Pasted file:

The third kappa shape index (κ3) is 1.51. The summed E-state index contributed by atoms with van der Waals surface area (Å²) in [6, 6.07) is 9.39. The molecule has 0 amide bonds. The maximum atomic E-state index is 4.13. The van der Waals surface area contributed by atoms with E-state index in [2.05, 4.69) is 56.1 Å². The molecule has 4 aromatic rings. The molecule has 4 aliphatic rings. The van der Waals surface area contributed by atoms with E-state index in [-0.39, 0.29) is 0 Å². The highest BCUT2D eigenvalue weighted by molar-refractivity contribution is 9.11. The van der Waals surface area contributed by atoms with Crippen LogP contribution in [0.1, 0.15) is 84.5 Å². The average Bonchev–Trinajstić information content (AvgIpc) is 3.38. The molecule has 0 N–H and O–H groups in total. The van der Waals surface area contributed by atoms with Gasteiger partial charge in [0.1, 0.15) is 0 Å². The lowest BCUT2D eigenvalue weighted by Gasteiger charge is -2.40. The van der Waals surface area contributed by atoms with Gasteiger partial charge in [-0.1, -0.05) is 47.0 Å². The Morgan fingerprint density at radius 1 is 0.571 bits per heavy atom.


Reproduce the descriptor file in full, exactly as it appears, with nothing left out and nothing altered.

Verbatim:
The third kappa shape index (κ3) is 1.51. The summed E-state index contributed by atoms with van der Waals surface area (Å²) in [6, 6.07) is 9.39. The molecule has 0 amide bonds. The maximum atomic E-state index is 4.13. The van der Waals surface area contributed by atoms with E-state index in [2.05, 4.69) is 56.1 Å². The molecule has 4 aromatic rings. The molecule has 4 aliphatic rings. The van der Waals surface area contributed by atoms with E-state index in [-0.39, 0.29) is 0 Å². The highest BCUT2D eigenvalue weighted by molar-refractivity contribution is 9.11. The van der Waals surface area contributed by atoms with Crippen LogP contribution in [0.1, 0.15) is 84.5 Å². The average Bonchev–Trinajstić information content (AvgIpc) is 3.38. The molecule has 0 N–H and O–H groups in total. The van der Waals surface area contributed by atoms with Gasteiger partial charge in [0.1, 0.15) is 0 Å². The lowest BCUT2D eigenvalue weighted by Gasteiger charge is -2.40. The van der Waals surface area contributed by atoms with Gasteiger partial charge in [-0.1, -0.05) is 47.0 Å². The Morgan fingerprint density at radius 1 is 0.571 bits per heavy atom.